Are There Social Security Disability Benefits for Self Employed
Most employers are required to deduct Social Security taxes from their employee's paychecks, match the deductions, and send the payments to the Internal Revenue Service (IRS). They also report the wage information to the Social Security Administration (SSA). Self-employed workers, however, will not have an employer who is doing this for them so they must pay their own taxes to the IRS and report their earnings to the SSA.
Reporting Earnings for the Self-employed
Earnings are reported by filing the appropriate tax forms. Self-employed workers who make net earnings of $400 or more must file the following IRS tax forms:
Form 1040 (U.S. Individual Income Tax Return);
Schedule C (Profit or Loss from Business) or
Schedule F (Profit or Loss from Farming) as appropriate; and
Schedule SE (Self-Employment Tax)
SSDI and the self-employed
Whether or not you will qualify for Social Security Disability Insurance (SSDI) if you are self-employed will depend on whether you have paid sufficient self-employment taxes. If you have owned your own business or have worked as an independent contractor but you have not paid taxes, you will have insufficient work credits to qualify for SSDI, regardless of the severity of your condition.
SSDI and Substantial Gainful Activity (SGA)
Another consideration before the SSA will award SSDI benefits to the self-employed is whether or not they are currently working and performing too much work to be considered disabled.
Social Security considers earning $1,070 per month in 2014 to be substantial gainful activity. This means the SSA has decided that if you can work and earn this amount of money you are not disabled.
If you are self-employed, however, the SSA has decided evaluating earnings is not always a good indicator of whether or not a worker is performing substantial gainful activity. To make this determination they have developed additional testing including the Countable Income Test (which is done if you start working after you receive SSDI) and the Three Tests.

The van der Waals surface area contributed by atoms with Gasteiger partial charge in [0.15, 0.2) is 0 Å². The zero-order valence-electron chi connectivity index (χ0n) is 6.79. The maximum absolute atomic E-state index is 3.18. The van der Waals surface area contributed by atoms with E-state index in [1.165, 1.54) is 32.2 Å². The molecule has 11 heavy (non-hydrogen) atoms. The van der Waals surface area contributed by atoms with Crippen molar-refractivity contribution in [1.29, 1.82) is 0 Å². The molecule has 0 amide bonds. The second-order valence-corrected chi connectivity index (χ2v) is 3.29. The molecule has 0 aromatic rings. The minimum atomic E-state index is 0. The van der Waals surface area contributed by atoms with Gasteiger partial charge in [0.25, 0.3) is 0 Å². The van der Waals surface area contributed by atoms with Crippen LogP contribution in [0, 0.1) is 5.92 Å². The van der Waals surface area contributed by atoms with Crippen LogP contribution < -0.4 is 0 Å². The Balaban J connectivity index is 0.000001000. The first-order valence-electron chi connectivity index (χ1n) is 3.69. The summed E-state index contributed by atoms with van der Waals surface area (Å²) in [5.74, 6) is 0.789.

Is your work substantial or gainful?
The SSA will use one of three tests to determine if those who are applying for SSDI benefits are performing too much work or making too much money. First, they will determine if a worker's self-employed work is SGA through the "Significant Services and Income" test.
Under this test, if you are the sole owner of the business and the income from your work or business is greater than the allowable SGA amount or $1,070 per month, you will be considered not disabled.
If you have other people working for you or who also co-own the business, if you are able to work "more than half of the total time needed to manage the business each month or you manage the company for 46 hours or more a month" you will be considered not disabled because your work is considered "substantial."
Other tests the SSA can use include the "Comparability Test" which compares your work to other work in the community. If your work effort is comparable to other workers who are performing substantial work, even if it is not gainful, you are performing what the SSA considers SGA work and you will be denied SSDI benefits.
Finally, the SSA can use the "Worth of Work" test which measures the value of your work. If the SSA believes the value is substantial, you will be denied SSDI benefits. Contact a SSDI lawyer if you have more questions about whether you are disabled.
Substantial Gainful Activity (SGA)
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